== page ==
I watched the team bond over their shared secret. This can happen in any team, even a high morale and high trust team.
Once you’re a boss, and doubly when you’re CEO, it’ll happen to you.
CEOs are Overly Optimistic
As a breed, CEOs are too optimistic. They are overly supportive of failing managers, are slow to fire senior people, and consistently over-estimate the up side potential of just about everything.
Humans are generally prone to a host of cognitive biases.
CEOs are more prone, and are less able to afford to be. Remember, CEOs’ mistakes get amplified, and other people pay the price.
Nobody Gives you the Full Picture
Everybody has an agenda, and except for your spouse or a professional coach, none of them shares your exact agenda. There’s nothing wrong with that, it just means you have to calibrate your listening. Constantly.
HR wants you to put new money into an HRIS so the firm can continue to do basically what it already does, only now with computers.
Sales wants to blame their performance on marketing or engineering (who blame back).
Everybody interprets the ambiguity of life from their perspective — evaluating themselves on their motives and everyone else on results.
So the CEO has to listen while not being partial. By one estimate, the most successful CEOs spend upward of 67% of their time listening to internal stakeholders.
How to Be Less Wrong
Tricks to handle all of this:
And #7 is, Embrace the Role. Accept that you’ll be a transference object, you’ll beheld to a higher standard than anyone else, and you’ll constantly be judged and found wanting.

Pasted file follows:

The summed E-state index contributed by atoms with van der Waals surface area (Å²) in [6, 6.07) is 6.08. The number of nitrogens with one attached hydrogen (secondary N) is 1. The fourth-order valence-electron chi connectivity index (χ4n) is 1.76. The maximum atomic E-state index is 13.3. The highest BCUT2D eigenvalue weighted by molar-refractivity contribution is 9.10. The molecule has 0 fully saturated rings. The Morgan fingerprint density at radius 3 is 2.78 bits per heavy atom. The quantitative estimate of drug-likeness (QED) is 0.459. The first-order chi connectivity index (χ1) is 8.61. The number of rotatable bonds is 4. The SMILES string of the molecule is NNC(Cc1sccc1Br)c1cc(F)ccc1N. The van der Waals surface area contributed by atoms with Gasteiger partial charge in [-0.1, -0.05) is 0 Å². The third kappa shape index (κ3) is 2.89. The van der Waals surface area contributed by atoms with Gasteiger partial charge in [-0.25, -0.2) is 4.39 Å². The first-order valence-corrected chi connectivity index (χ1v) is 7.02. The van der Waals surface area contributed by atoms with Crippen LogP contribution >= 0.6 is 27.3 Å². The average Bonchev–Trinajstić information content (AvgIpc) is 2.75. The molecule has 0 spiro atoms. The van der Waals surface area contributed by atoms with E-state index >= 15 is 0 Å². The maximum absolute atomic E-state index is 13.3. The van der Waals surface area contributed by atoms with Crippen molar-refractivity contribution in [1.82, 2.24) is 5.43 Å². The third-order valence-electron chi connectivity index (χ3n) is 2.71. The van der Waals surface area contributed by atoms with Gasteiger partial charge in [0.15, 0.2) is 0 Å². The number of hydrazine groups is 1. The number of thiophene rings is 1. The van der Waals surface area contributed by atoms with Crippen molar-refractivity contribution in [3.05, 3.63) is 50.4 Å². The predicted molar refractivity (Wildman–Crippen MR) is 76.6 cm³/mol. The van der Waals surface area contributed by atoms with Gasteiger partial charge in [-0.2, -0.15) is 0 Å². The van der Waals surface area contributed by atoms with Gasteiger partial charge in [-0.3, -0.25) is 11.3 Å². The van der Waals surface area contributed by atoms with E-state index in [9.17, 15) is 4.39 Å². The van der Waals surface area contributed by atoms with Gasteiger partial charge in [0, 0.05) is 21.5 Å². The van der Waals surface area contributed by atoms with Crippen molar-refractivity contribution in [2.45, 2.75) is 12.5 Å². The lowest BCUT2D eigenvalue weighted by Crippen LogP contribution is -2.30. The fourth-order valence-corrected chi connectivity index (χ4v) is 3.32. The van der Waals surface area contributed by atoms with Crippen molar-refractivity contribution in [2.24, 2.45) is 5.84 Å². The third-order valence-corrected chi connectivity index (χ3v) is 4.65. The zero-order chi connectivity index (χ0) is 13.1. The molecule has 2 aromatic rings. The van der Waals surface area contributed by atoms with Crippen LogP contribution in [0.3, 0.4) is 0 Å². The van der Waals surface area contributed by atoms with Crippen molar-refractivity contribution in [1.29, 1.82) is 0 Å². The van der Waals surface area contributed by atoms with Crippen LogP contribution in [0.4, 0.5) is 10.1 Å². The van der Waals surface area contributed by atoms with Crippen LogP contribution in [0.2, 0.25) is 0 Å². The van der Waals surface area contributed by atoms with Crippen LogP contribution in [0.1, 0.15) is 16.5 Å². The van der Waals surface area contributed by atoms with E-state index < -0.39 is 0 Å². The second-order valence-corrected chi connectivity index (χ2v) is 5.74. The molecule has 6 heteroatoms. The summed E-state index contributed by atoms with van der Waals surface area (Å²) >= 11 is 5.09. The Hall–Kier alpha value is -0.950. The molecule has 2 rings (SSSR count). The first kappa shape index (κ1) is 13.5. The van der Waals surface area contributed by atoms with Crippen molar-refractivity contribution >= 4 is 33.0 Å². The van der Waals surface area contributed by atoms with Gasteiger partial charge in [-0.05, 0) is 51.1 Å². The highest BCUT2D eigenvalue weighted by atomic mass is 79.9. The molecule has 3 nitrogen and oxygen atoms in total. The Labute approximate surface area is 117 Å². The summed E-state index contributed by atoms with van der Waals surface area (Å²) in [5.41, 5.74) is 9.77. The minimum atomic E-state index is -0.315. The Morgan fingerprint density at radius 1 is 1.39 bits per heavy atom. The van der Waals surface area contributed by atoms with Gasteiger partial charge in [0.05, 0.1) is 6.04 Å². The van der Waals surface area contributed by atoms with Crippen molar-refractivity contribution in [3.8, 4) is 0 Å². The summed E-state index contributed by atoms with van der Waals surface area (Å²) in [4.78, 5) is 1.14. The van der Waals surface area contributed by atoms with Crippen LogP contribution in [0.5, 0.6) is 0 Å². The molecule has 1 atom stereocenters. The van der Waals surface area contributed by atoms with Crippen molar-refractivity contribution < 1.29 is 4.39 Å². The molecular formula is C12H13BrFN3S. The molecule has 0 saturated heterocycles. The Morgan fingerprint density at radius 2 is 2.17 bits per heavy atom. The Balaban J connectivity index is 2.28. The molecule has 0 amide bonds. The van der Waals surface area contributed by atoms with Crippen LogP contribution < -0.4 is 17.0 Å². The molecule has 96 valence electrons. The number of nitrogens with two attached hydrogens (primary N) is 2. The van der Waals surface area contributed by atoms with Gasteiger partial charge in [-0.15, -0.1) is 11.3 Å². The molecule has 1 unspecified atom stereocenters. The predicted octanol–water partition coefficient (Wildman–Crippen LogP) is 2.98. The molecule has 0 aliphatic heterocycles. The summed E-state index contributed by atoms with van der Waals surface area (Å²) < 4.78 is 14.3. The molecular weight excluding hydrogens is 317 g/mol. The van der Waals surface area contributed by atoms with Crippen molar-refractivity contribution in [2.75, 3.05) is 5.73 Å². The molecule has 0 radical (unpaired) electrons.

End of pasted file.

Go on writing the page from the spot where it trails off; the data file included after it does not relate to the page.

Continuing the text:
If you wanted applause, you’d have joined the circus.
Tom Cox is a Portland area consultant and executive coach. He helps leaders exceed their business aspirations.
Thursday, November 13, 2014
BY RYAN CARSON | OP-ED CONTRIBUTOR
How do we skill up our future technology workforce in a smart way to take advantage of these high-paying jobs? The answer shouldn’t focus only on helping people get a bachelor’s degree.
Monday, November 10, 2014
BY KIM MOORE | OB RESEARCH EDITOR
A market for low-carbon transportation fuels has a chance to flourish in Oregon if regulators adopt the second phase of the state’s Clean Fuels Program.
Friday, October 17, 2014
BY TOM COX | OB BLOGGER
How can you move from a command-and-control leadership model to one of true empowerment and accountability? David Marquet did, and he took notes along the way.
Friday, November 14, 2014
BY JESSICA RIDGWAY
Oregon entrepreneurs reveal their favorite caffeine hangouts.
Thursday, November 20, 2014
BY OB STAFF
Farmers, grocery stores and food processors cash in on kale.
Thursday, September 25, 2014
BY LORI TOBIAS
Business has been good to Laura Anderson, leading some to suggest she must be awfully lucky to find such success in a business notorious for failure. But luck’s had little to do with it.
Thursday, September 25, 2014
In our cover story this month, Wendy Collie, CEO of New Seasons Market, and Kim Malek, owner of Salt & Straw, discuss their rapidly growing businesses and Portland’s red hot food scene. The conversation provides an interesting lens through which to explore trends in the grocery store and restaurant sectors.
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|Senators ask, but get no real answers regarding safety from air bag executives|
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|Amazon says its cloud services will run on renewable energy|
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|Dollar hits highest point against Yen since 2007|